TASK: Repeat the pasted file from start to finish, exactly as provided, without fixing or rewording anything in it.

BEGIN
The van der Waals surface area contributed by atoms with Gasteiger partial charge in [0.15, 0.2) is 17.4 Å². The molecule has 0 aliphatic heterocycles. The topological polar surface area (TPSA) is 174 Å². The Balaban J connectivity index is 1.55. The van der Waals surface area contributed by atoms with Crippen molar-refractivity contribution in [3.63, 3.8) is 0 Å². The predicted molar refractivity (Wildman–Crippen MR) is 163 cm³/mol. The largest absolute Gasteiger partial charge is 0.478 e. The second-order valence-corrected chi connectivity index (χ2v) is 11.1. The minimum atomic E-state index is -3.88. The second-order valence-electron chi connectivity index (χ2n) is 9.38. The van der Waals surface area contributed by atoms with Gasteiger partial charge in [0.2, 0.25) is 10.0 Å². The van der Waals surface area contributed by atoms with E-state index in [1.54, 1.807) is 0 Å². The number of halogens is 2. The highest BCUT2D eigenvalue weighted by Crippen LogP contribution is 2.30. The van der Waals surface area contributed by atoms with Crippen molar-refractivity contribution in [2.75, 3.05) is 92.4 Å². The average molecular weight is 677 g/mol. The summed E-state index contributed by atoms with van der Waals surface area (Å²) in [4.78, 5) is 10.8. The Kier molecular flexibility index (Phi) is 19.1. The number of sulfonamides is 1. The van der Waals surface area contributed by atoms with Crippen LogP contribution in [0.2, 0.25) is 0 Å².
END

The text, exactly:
The van der Waals surface area contributed by atoms with Gasteiger partial charge in [0.15, 0.2) is 17.4 Å². The molecule has 0 aliphatic heterocycles. The topological polar surface area (TPSA) is 174 Å². The Balaban J connectivity index is 1.55. The van der Waals surface area contributed by atoms with Crippen molar-refractivity contribution in [3.63, 3.8) is 0 Å². The predicted molar refractivity (Wildman–Crippen MR) is 163 cm³/mol. The largest absolute Gasteiger partial charge is 0.478 e. The second-order valence-corrected chi connectivity index (χ2v) is 11.1. The minimum atomic E-state index is -3.88. The second-order valence-electron chi connectivity index (χ2n) is 9.38. The van der Waals surface area contributed by atoms with Gasteiger partial charge in [0.2, 0.25) is 10.0 Å². The van der Waals surface area contributed by atoms with E-state index in [1.54, 1.807) is 0 Å². The number of halogens is 2. The highest BCUT2D eigenvalue weighted by Crippen LogP contribution is 2.30. The van der Waals surface area contributed by atoms with Crippen molar-refractivity contribution in [2.75, 3.05) is 92.4 Å². The average molecular weight is 677 g/mol. The summed E-state index contributed by atoms with van der Waals surface area (Å²) in [4.78, 5) is 10.8. The Kier molecular flexibility index (Phi) is 19.1. The number of sulfonamides is 1. The van der Waals surface area contributed by atoms with Crippen LogP contribution in [0.2, 0.25) is 0 Å².